You're probably saying to yourself that the real value is in the DVD. Well, all of the DVD material has been released before, except the "Good Vibrations" promo and a short featurette from the BBC where George Martin visits Brian and they discuss songwriting and arrangement. The "documentaries" are edited together from the Endless Harmony DVD and the promo material found on the DVD Audio version of the album. Also, some of the interview footage found on Brian's Pet Sounds Live DVD is also included. You also get the hi-res stereo and 5.1 mixes of the album that were included on the above mentioned DVD-A.

So basically, if you already own the original album, the DVD-A version, and the Endless Harmony and Pet Sounds Live DVDS, you already have everything on this set except for a brief George Martin interview and a "Good Vibrations" video.

I was kind of disappointed with the limited edition packaging, as well. The two discs are housed in a velvet-type covered case with the original CD booklet with all of the production and mixing notes stapled in the middle. This booklet appears to be the same old one that was used with the mono/stereo combo disc, save for the DVD credits. The actual liner notes appear the same.

You know, I feel like Capitol has wasted two great Beach Boys opportunites with the products they released for the anniversaries of Good Vibrations and Pet Sounds.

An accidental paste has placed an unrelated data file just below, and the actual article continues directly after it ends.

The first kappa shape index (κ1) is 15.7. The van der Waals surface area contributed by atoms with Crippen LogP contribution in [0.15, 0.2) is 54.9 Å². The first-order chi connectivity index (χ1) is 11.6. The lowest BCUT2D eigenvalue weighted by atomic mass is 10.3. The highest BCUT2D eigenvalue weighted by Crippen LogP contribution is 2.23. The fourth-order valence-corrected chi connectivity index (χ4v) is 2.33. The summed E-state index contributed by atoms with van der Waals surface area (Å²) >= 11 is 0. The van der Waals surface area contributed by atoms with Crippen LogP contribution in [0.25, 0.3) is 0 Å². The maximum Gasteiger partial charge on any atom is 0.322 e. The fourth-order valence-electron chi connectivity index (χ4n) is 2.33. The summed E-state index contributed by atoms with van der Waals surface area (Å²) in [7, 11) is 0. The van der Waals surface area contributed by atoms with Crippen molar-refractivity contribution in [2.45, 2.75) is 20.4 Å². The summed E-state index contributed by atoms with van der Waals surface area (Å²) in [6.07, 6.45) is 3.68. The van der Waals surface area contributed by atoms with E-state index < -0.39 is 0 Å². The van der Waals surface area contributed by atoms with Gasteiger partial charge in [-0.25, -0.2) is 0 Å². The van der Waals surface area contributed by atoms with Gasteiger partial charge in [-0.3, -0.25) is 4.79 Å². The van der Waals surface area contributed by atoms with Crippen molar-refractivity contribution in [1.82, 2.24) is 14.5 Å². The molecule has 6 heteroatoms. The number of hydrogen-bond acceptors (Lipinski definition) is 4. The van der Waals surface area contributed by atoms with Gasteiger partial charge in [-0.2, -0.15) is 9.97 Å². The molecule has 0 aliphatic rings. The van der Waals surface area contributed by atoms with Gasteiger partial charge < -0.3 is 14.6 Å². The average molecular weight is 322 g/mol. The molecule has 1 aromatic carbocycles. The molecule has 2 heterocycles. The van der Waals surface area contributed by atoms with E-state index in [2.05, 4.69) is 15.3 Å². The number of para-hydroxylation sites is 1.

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1 Comment 154 of 173 people found this helpful. Was this review helpful to you? Yes No Sending feedback...
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I agree with you about the amazing achievement of Sandinista! I can't think of another album (or triple album) off the top of my head that contains so many different styles done well. It's a great work to get lost in, kinda like the works of Shakespeare, which I mentioned in my Amazon review of... Read More
Jun 17, 2010 by D. Hawkins |  See all 2 posts
mono or stereo
I prefer the mono mix on principle since it was originally how Brian Wilson wanted it heard. From a practical standpoint, mono takes up less memory on the iPod than stereo and mono (imho) lends itself more to listening in the car. Hope this helps.
Feb 13, 2010 by T. Schmidt |  See all 2 posts